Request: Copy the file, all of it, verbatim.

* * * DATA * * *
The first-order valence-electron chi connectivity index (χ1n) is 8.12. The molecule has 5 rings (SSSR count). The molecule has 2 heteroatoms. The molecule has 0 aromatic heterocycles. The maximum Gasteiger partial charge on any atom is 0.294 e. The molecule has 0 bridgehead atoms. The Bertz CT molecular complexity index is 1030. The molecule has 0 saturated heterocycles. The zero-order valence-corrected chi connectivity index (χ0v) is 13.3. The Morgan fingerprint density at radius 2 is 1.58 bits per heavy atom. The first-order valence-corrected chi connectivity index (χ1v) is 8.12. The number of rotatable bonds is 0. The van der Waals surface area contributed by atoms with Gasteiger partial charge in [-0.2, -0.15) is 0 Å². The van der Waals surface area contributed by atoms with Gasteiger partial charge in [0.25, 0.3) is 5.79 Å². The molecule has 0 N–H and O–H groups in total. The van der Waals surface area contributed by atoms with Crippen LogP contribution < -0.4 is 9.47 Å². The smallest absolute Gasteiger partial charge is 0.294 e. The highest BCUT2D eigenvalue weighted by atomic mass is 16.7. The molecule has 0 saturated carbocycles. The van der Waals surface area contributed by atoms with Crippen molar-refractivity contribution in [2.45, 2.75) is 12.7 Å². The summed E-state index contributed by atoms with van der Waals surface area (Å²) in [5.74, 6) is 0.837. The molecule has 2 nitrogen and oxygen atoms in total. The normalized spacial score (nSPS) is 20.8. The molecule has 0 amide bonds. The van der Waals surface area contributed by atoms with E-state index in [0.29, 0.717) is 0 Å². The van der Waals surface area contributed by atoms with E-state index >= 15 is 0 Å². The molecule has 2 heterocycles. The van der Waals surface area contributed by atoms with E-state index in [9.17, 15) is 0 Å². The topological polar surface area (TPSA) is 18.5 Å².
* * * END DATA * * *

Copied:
The first-order valence-electron chi connectivity index (χ1n) is 8.12. The molecule has 5 rings (SSSR count). The molecule has 2 heteroatoms. The molecule has 0 aromatic heterocycles. The maximum Gasteiger partial charge on any atom is 0.294 e. The molecule has 0 bridgehead atoms. The Bertz CT molecular complexity index is 1030. The molecule has 0 saturated heterocycles. The zero-order valence-corrected chi connectivity index (χ0v) is 13.3. The Morgan fingerprint density at radius 2 is 1.58 bits per heavy atom. The first-order valence-corrected chi connectivity index (χ1v) is 8.12. The number of rotatable bonds is 0. The van der Waals surface area contributed by atoms with Gasteiger partial charge in [-0.2, -0.15) is 0 Å². The van der Waals surface area contributed by atoms with Gasteiger partial charge in [0.25, 0.3) is 5.79 Å². The molecule has 0 N–H and O–H groups in total. The van der Waals surface area contributed by atoms with Crippen LogP contribution < -0.4 is 9.47 Å². The smallest absolute Gasteiger partial charge is 0.294 e. The highest BCUT2D eigenvalue weighted by atomic mass is 16.7. The molecule has 0 saturated carbocycles. The van der Waals surface area contributed by atoms with Crippen molar-refractivity contribution in [2.45, 2.75) is 12.7 Å². The summed E-state index contributed by atoms with van der Waals surface area (Å²) in [5.74, 6) is 0.837. The molecule has 2 nitrogen and oxygen atoms in total. The normalized spacial score (nSPS) is 20.8. The molecule has 0 amide bonds. The van der Waals surface area contributed by atoms with E-state index in [0.29, 0.717) is 0 Å². The van der Waals surface area contributed by atoms with E-state index >= 15 is 0 Å². The molecule has 2 heterocycles. The van der Waals surface area contributed by atoms with E-state index in [9.17, 15) is 0 Å². The topological polar surface area (TPSA) is 18.5 Å².